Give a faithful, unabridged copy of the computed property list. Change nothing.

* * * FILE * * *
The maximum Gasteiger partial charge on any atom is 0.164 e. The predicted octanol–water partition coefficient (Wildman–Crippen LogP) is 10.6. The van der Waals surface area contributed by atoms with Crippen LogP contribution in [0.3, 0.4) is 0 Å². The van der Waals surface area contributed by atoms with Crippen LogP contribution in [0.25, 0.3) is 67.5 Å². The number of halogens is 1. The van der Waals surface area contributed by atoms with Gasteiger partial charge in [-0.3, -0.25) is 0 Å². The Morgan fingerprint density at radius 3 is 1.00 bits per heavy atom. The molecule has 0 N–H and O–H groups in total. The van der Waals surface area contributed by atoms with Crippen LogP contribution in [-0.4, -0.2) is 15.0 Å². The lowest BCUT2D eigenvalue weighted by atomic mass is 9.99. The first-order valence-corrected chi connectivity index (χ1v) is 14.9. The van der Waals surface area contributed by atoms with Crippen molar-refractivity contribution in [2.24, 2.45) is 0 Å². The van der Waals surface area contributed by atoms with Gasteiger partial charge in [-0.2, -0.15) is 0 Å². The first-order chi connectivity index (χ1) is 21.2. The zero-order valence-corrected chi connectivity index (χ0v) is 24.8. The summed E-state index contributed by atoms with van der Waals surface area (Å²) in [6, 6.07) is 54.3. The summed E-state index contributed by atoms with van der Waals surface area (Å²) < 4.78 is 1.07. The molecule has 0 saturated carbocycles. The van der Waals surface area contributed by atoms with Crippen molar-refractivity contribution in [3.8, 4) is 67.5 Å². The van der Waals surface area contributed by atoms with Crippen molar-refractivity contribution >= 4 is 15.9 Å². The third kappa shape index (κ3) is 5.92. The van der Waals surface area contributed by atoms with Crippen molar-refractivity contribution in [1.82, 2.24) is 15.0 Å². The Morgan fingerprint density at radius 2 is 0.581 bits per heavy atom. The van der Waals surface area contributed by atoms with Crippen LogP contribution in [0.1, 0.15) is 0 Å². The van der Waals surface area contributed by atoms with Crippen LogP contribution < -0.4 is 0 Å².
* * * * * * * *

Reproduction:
The maximum Gasteiger partial charge on any atom is 0.164 e. The predicted octanol–water partition coefficient (Wildman–Crippen LogP) is 10.6. The van der Waals surface area contributed by atoms with Crippen LogP contribution in [0.3, 0.4) is 0 Å². The van der Waals surface area contributed by atoms with Crippen LogP contribution in [0.25, 0.3) is 67.5 Å². The number of halogens is 1. The van der Waals surface area contributed by atoms with Gasteiger partial charge in [-0.3, -0.25) is 0 Å². The Morgan fingerprint density at radius 3 is 1.00 bits per heavy atom. The molecule has 0 N–H and O–H groups in total. The van der Waals surface area contributed by atoms with Crippen LogP contribution in [-0.4, -0.2) is 15.0 Å². The lowest BCUT2D eigenvalue weighted by atomic mass is 9.99. The first-order valence-corrected chi connectivity index (χ1v) is 14.9. The van der Waals surface area contributed by atoms with Crippen molar-refractivity contribution in [2.24, 2.45) is 0 Å². The van der Waals surface area contributed by atoms with Gasteiger partial charge in [-0.2, -0.15) is 0 Å². The first-order chi connectivity index (χ1) is 21.2. The zero-order valence-corrected chi connectivity index (χ0v) is 24.8. The summed E-state index contributed by atoms with van der Waals surface area (Å²) in [6, 6.07) is 54.3. The summed E-state index contributed by atoms with van der Waals surface area (Å²) < 4.78 is 1.07. The molecule has 0 saturated carbocycles. The van der Waals surface area contributed by atoms with Crippen molar-refractivity contribution in [3.8, 4) is 67.5 Å². The van der Waals surface area contributed by atoms with Crippen molar-refractivity contribution >= 4 is 15.9 Å². The third kappa shape index (κ3) is 5.92. The van der Waals surface area contributed by atoms with Crippen molar-refractivity contribution in [1.82, 2.24) is 15.0 Å². The Morgan fingerprint density at radius 2 is 0.581 bits per heavy atom. The van der Waals surface area contributed by atoms with Crippen LogP contribution in [0.1, 0.15) is 0 Å². The van der Waals surface area contributed by atoms with Crippen LogP contribution < -0.4 is 0 Å².